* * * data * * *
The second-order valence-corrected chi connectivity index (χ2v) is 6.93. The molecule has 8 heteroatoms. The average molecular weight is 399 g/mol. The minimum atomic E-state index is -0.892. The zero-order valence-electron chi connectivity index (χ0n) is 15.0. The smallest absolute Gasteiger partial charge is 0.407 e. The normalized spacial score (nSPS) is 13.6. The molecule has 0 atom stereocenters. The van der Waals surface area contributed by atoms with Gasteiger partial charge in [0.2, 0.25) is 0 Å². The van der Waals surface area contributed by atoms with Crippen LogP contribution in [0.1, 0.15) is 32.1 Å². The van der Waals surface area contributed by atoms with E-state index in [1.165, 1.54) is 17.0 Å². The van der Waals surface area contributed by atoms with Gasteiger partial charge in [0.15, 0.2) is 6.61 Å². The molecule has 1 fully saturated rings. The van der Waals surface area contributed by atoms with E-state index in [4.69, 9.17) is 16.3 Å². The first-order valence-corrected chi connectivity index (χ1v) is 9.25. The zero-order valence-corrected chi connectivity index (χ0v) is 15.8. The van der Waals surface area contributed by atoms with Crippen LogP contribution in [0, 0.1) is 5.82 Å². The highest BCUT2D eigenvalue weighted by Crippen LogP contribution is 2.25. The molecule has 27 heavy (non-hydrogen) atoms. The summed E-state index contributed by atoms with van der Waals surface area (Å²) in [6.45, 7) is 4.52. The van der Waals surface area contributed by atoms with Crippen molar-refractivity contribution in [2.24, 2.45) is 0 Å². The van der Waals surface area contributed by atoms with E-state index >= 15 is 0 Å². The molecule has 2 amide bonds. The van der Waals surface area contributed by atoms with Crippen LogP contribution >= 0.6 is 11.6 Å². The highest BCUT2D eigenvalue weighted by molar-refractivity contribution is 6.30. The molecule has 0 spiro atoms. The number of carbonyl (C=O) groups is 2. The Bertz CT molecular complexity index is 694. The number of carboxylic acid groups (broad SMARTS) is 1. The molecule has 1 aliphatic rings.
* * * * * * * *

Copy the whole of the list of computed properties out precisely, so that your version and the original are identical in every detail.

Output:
The second-order valence-corrected chi connectivity index (χ2v) is 6.93. The molecule has 8 heteroatoms. The average molecular weight is 399 g/mol. The minimum atomic E-state index is -0.892. The zero-order valence-electron chi connectivity index (χ0n) is 15.0. The smallest absolute Gasteiger partial charge is 0.407 e. The normalized spacial score (nSPS) is 13.6. The molecule has 0 atom stereocenters. The van der Waals surface area contributed by atoms with Gasteiger partial charge in [0.2, 0.25) is 0 Å². The van der Waals surface area contributed by atoms with Crippen LogP contribution in [0.1, 0.15) is 32.1 Å². The van der Waals surface area contributed by atoms with E-state index in [1.165, 1.54) is 17.0 Å². The van der Waals surface area contributed by atoms with Gasteiger partial charge in [0.15, 0.2) is 6.61 Å². The molecule has 1 fully saturated rings. The van der Waals surface area contributed by atoms with E-state index in [4.69, 9.17) is 16.3 Å². The first-order valence-corrected chi connectivity index (χ1v) is 9.25. The zero-order valence-corrected chi connectivity index (χ0v) is 15.8. The van der Waals surface area contributed by atoms with Crippen LogP contribution in [0, 0.1) is 5.82 Å². The highest BCUT2D eigenvalue weighted by Crippen LogP contribution is 2.25. The molecule has 27 heavy (non-hydrogen) atoms. The summed E-state index contributed by atoms with van der Waals surface area (Å²) in [6.45, 7) is 4.52. The van der Waals surface area contributed by atoms with Crippen molar-refractivity contribution in [2.24, 2.45) is 0 Å². The van der Waals surface area contributed by atoms with E-state index >= 15 is 0 Å². The molecule has 2 amide bonds. The van der Waals surface area contributed by atoms with Crippen LogP contribution >= 0.6 is 11.6 Å². The highest BCUT2D eigenvalue weighted by molar-refractivity contribution is 6.30. The molecule has 0 spiro atoms. The number of carbonyl (C=O) groups is 2. The Bertz CT molecular complexity index is 694. The number of carboxylic acid groups (broad SMARTS) is 1. The molecule has 1 aliphatic rings.